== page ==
NovaStar Home Mortgage Inc. and two other lenders accused of engaging in bait-and-switch tactics on the online mortgage-lead-generation site have been hit with a $46 million judgment.

The judgment in favor of another client, American Interbanc, triples a $15.9 million jury verdict in favor of American Interbanc, on May 4.

In a June 27 judgment, Orange County Superior Court Judge Michael Brenner agreed with American Interbanc’s claims that attempts by other lenders to prevent the company from using amounted to an unlawful restraint of trade, subject to triple damages.

NovaStar Home Mortgage Inc.’s parent company, NovaStar Financial Inc., said it will appeal the judgment.

“We believe the jury decision was not supported by the facts. NovaStar Home Mortgage Inc. will pursue all available means to ask the court to reverse or overturn the verdict,” NovaStar said in a statement.

American Interbanc’s lawsuit against several lenders who used to drum up business was filed in March 2002. The lawsuit alleged that the lenders’ failure to grant loans at the promised rates amounted to false advertising.

The lenders allegedly pressured into barring American Interbanc from using the lead-generation site. American Interbanc added Bankrate Inc. as a defendant in November 2002, after it refused to renew the lender’s contract to advertise on the site.

Without admitting fault or liability, Bankrate in October agreed to pay American Interbanc $3 million to settle allegations that the company did little to prevent lenders from engaging in bait-and-switch tactics. Under the agreement, American Interbanc’s access to the site was also restored.

According to the judgment, American Interbanc has received $1.6 million from Bankrate, and reached settlements with Mitch Lichterman and Inc. ($25,001), Roderick Nielson doing business as The Loan Emporium ($20,000), Wesley Mayder doing business as Western Capital Mortgage ($25,000), Mountain States Mortgage Center Inc. ($10,000) and Silver Rhino LLC ($25,000).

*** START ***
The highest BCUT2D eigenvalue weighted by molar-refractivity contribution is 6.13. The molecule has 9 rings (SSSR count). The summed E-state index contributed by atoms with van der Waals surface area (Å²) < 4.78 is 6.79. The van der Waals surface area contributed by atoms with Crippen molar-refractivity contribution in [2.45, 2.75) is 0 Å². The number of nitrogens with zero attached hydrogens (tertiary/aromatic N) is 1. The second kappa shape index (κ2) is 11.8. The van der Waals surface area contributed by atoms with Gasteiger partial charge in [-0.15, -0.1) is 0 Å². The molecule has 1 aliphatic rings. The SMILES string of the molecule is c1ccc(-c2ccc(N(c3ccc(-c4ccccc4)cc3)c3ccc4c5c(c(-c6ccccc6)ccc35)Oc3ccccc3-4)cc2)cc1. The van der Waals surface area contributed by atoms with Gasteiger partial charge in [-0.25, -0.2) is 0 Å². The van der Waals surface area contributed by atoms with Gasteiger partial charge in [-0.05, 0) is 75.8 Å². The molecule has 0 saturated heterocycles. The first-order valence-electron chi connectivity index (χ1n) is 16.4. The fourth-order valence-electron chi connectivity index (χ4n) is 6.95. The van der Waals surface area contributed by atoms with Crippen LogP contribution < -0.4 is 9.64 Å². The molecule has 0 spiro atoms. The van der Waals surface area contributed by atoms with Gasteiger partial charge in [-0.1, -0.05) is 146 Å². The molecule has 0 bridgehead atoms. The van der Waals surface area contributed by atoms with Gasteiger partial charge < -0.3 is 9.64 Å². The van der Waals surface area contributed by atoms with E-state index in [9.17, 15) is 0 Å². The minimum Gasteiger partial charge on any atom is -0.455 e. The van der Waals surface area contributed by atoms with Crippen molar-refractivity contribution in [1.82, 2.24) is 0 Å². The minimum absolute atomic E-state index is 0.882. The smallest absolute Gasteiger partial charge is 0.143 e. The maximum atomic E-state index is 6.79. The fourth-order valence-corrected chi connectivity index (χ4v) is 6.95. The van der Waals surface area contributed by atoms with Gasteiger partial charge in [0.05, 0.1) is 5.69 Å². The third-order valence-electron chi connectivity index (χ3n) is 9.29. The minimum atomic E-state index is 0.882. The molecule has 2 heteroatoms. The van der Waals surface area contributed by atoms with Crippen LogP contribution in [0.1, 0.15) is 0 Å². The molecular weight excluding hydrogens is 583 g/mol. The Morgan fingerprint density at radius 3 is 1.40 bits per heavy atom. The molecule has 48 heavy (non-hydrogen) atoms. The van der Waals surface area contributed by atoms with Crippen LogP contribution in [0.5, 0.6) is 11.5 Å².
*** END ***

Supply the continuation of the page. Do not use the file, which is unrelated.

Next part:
The other lenders subject to the $46 million judgment are Amerimax Realty Financial Inc. of Newport Beach, Calif., and Business Mortgage Inc. (BMI) of Clearwater, Fla.

Amerimax Realty was not represented by an attorney in the trial. The company official named in the judgment, Gary E. Rausch, declined to comment.

Records show the California Department of Real Estate revoked Rausch’s real estate broker’s license in August 1998 for operating Amerimax and acting in the capacity of a real estate broker before he had obtained his broker’s license in 1997.

In 2001, the Department of Real Estate suspended Amerimax’s license, along with the real estate broker’s license of its designated officer, Sandra K. Rausch, for 60 days, after finding the company failed to disclose to borrowers compensation it received from lenders and charged excessive fees for credit reports.

Inman News was unable to contact BMI, and an attorney representing the company in the lawsuit did not immediately return a phone call.

Records show the California Department of Corporations revoked BMI’s mortgage lending license in September 2003, after the company failed to file an audited financial statement for 2002. The company also allowed its mortgage broker’s registration in New York to lapse in 2003.

“NovaStar is obviously the one public company, and would be the most likely candidate for being able to pay the judgment, but we are a long way from there,” said William D. Claster, the Irvine, Calif.-based attorney representing American Interbanc. A hearing on a motion by the defendants for a new trial is set for Aug. 20.

Last month, NovaStar Mortgage agreed to settle a class-action lawsuit in Washington state for $5.1 million. The lawsuit alleged NovaStar didn’t properly disclose yield-spread premiums borrowers paid to mortgage brokers who placed them in loans with higher interest rates than they were qualified for.

The settlement provides $3.2 million for about 1,588 borrowers, with awards ranging from $67 to $19,618. The average award will be about $2,011. NovaStar is paying the two Seattle law firms that represented borrowers $1.8 million.

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